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As an acting challenge, Mr. Spock was—to borrow an adjective from the Enterprise’s science officer himself—a curious one: a central figure in a drama whose chief characteristic was not showing emotion. And yet he became the character that Star Trek‘s audience loved most of all. That owes much to his creator, Gene Roddeberry, of course, but also to Leonard Nimoy, who died Feb. 27 at age 83, who invested into Spock every ounce of his own humanity.

Though Spock was the embodiment of logic—the counterweight to swaggery Capt. Kirk and hotheaded Bones McCoy—Nimoy himself felt a spiritual, mystical bond to the alien character. Nimoy created Spock’s signal gesture, the Vulcan salute, from the Jewish priestly gesture that represented the letter shin, and thus the name of the Almighty. (Nimoy was born to Orthodox parents in Boston and witnessed the blessing himself as a child.)

This choice meant a lot: in the hands of another actor, Spock’s rigid reserve might have played as an absence—the cold nothingness of logic in place of human heart. As Nimoy interpreted it, it was a presence, the suggestion of greater currents of wisdom beyond the electrical jolts our hearts and brains pump out.

Combined with Nimoy’s mellifluous voice and wry stage presence, this gave Spock a kind of hipster beat-poetry character that was oddly in step with the times in the fiery, spiritually questing ’60s. The idea of subordinating one’s own passions to the larger universe was a spiritual idea that goes beyond any particular religion, even beyond religion itself. Part of the reason Spock’s counsel was so effective was not just his intelligence, loyalty and logic, but his ability to see beyond the ego—the self-subjectivity that drove Kirk—to focus on a larger and more eternal whole. (Or as he put it in his death scene in the film The Wrath of Khan: the needs of the many outweigh the needs of the few—”or the one.”)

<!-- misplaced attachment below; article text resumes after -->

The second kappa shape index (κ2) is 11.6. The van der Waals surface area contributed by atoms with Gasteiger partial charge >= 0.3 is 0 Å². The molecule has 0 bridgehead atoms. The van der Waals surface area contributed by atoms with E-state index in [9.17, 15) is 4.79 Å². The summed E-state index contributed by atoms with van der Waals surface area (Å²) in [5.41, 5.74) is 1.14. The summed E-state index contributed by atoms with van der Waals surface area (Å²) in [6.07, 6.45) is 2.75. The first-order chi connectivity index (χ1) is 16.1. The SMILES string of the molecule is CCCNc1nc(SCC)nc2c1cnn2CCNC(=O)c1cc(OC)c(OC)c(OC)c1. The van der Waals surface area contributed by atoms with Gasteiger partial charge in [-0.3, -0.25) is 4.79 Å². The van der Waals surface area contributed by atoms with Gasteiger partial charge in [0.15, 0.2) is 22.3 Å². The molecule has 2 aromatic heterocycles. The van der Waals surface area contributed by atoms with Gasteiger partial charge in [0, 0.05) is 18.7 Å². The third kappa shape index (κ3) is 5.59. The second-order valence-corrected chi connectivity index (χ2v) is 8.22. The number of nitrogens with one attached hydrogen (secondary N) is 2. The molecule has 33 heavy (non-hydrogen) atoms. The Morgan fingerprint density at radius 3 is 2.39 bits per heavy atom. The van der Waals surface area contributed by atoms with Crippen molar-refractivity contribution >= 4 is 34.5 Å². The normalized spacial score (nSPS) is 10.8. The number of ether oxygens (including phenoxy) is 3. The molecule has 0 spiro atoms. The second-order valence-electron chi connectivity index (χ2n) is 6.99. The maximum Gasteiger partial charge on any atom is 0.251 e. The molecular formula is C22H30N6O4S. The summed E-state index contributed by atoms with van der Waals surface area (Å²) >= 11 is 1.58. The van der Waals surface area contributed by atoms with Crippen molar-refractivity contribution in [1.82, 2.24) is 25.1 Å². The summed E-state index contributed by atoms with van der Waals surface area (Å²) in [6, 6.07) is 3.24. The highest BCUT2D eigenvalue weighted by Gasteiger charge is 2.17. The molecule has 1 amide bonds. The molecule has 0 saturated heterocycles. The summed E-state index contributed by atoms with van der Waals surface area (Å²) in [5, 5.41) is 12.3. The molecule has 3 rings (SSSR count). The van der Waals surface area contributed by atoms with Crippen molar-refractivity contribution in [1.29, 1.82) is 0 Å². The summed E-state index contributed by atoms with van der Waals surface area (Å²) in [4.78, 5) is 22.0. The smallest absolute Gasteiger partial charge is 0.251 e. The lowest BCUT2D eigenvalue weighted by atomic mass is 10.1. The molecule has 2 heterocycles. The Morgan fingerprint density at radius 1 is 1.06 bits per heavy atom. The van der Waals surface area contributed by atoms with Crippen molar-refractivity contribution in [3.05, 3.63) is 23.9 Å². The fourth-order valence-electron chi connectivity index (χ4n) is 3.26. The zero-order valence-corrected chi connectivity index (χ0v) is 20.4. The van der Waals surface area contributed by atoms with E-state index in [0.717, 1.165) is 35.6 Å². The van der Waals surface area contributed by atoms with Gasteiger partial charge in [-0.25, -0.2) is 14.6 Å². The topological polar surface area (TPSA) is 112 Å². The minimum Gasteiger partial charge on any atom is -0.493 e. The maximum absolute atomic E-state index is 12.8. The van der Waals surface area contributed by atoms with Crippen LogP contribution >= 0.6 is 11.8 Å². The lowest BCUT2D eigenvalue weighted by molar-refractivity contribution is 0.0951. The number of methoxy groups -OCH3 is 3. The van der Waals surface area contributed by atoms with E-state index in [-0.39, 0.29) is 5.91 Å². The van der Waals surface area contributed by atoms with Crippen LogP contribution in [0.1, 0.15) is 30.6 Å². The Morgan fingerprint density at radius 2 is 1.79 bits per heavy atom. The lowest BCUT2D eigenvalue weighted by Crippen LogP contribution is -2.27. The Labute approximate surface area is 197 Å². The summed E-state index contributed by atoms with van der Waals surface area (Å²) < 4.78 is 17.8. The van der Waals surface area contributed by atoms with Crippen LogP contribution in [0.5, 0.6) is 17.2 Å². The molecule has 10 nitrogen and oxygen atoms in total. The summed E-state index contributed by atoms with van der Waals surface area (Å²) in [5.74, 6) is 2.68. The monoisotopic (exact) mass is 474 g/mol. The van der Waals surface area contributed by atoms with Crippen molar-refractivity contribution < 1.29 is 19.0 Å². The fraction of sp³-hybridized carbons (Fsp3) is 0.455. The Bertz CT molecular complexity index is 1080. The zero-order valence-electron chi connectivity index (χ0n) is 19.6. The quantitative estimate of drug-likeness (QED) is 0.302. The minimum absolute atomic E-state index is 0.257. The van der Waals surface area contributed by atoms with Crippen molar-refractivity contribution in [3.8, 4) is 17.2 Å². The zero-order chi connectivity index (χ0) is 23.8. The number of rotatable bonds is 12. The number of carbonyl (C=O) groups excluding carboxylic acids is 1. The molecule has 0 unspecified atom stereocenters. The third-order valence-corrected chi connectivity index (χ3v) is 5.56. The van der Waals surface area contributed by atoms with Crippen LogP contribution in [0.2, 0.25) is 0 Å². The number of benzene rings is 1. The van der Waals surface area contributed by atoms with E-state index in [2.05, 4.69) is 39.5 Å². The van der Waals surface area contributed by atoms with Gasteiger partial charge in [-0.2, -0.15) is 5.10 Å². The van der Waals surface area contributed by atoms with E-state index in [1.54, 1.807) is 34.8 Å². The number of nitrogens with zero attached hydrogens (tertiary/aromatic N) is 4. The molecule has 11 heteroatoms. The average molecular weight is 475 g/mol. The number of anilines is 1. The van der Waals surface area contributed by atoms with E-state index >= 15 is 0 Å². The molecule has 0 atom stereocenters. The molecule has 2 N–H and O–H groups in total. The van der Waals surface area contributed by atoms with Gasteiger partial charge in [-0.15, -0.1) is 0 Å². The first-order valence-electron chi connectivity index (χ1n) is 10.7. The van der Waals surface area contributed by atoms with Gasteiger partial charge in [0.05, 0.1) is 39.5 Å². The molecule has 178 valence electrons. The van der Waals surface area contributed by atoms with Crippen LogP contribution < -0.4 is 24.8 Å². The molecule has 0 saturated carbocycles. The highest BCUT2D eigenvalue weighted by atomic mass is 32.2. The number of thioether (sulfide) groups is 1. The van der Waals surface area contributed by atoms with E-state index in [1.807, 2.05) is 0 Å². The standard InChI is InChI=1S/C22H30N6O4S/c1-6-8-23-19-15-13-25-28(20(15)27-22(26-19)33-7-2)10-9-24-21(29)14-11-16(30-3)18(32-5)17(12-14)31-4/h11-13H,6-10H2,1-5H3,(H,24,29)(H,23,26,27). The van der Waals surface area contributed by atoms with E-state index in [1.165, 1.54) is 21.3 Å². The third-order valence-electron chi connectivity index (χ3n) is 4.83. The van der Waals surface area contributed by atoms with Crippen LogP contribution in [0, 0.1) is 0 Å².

To say that Spock had no emotion wasn’t true. He was in fact part-human, constantly wrestling to keep his emotion in control. This gave drama to his very being, and Nimoy, with his careful cadence, showed how being Spock was a job that required constant mental effort. Watch clips of Star Trek, and you quickly see that Nimoy’s performance is in fact full of emotion: there are knowing smiles, rapt pauses of concentration, deliberate speeches that play musically like prayers. What Nimoy did was to strip his performance not of emotion, but of “feelings”—the little flailings of affect that most actors (and non-actors) rely on.

The cliché is to say that this made Spock “more human than any of us,” but again, he after all was partly human in ancestry. He occupied a space between us and the purely alien, giving us perspective on ourselves. That job, honestly, probably required an actor who was himself a bit of an eccentric, in the best, unashamed way; beyond his acting work, he recorded music and spoken-word albums and composed free-verse poetry. Artistically as well, he was an explorer.

Many actors who become so wholly identified with single characters spend a lifetime running away from them. Not Nimoy, who embraced Spock (and reprised him many times) and welcomed the hold the character had on generations. And why shouldn’t he have? In his quizzical alien, he created something bigger than himself, a figure of friendship, mindfulness and understanding that, long after Leonard Nimoy is gone, will keep spreading ripples across the universe.

Read next: How Leonard Nimoy Almost Wasn’t Spock

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